I’ve been wondering lately, whatever happened to respect and civility in our society?
I was taught common courtesy, to say please and thank you and to treat others with kindness and respect, even when I didn’t see eye to eye with them. I haven’t always been successful, especially when I was younger, but I’ve certainly tried and still do.
Nowadays, so many people – from millennials to baby boomers – are filled with spit and vitriol over just about anything.
Take Facebook or Twitter, for example. Both were originally intended to draw people together, to create community. Unfortunately, just the opposite has happened in recent years.
I’m seeing so many family relationships and longtime friendships ruined over political differences, religious beliefs, even social norms. It’s not that I’m naïve. I know tensions have risen to a feverish pitch over serious issues like the upcoming presidential election, COVID-19, Black Lives Matter, Blue Lives Matter and All Lives Matter.
For Pete’s sake, people, for your peace of mind, health and sanity, if you don’t like what someone posts, respond if you must, but do so respectfully, or detach and move on.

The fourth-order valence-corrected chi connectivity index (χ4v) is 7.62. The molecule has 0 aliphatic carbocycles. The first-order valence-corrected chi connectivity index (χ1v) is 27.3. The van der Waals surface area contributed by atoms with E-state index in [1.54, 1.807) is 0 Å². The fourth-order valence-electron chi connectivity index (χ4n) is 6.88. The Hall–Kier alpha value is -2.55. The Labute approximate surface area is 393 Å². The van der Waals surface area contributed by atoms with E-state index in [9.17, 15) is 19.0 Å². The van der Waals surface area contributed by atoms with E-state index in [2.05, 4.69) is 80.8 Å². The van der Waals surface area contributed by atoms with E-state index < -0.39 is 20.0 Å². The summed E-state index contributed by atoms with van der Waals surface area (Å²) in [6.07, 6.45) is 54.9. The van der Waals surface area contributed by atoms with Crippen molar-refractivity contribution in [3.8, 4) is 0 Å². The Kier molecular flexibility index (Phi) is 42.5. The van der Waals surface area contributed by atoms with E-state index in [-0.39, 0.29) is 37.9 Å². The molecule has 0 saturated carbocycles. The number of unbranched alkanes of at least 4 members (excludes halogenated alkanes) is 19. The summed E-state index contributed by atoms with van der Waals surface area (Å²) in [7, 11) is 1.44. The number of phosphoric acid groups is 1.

Our choice of words and the way in which we use them mean everything. Hate begets hate. Sarcasm begets sarcasm. Attack begets attack.
I have family members, friends and acquaintances whose beliefs and subsequent behaviors contrast dramatically from my own. Nevertheless, we can discuss our views without showing contempt or derision. As my friend, Dee Williams, said, “We should be able to disagree agreeably.”
Words seldom sway another’s beliefs. What does is setting a consistent example. If we all show common courtesy and kindness, more often than not that’s what we get back.
There are those who will never change, even if it’s in their own best interests to do so. We can all agree on that. So why waste precious time and energy arguing with closed minds? Why argue in the first place?
I’m not saying we shouldn’t speak our truths. What matters is how we say them or act out of ego to defend them.
We don’t need to be rude, mocking or sarcastic to someone, even if that person is. Those kinds of behaviors spread like wildfire, especially on any form of social media. And they’re certainly no way to effectively communicate.
My mother used to tell me, “You get more bees with honey than vinegar.”
Those words could not be truer.
So if you can’t say anything good, folks, just put a lid on it, and don’t say nothing at all.
Lois Kindle is a freelance writer and columnist for The Observer News. Views are not necessarily shared by The Observer News. Contact her at firstname.lastname@example.org.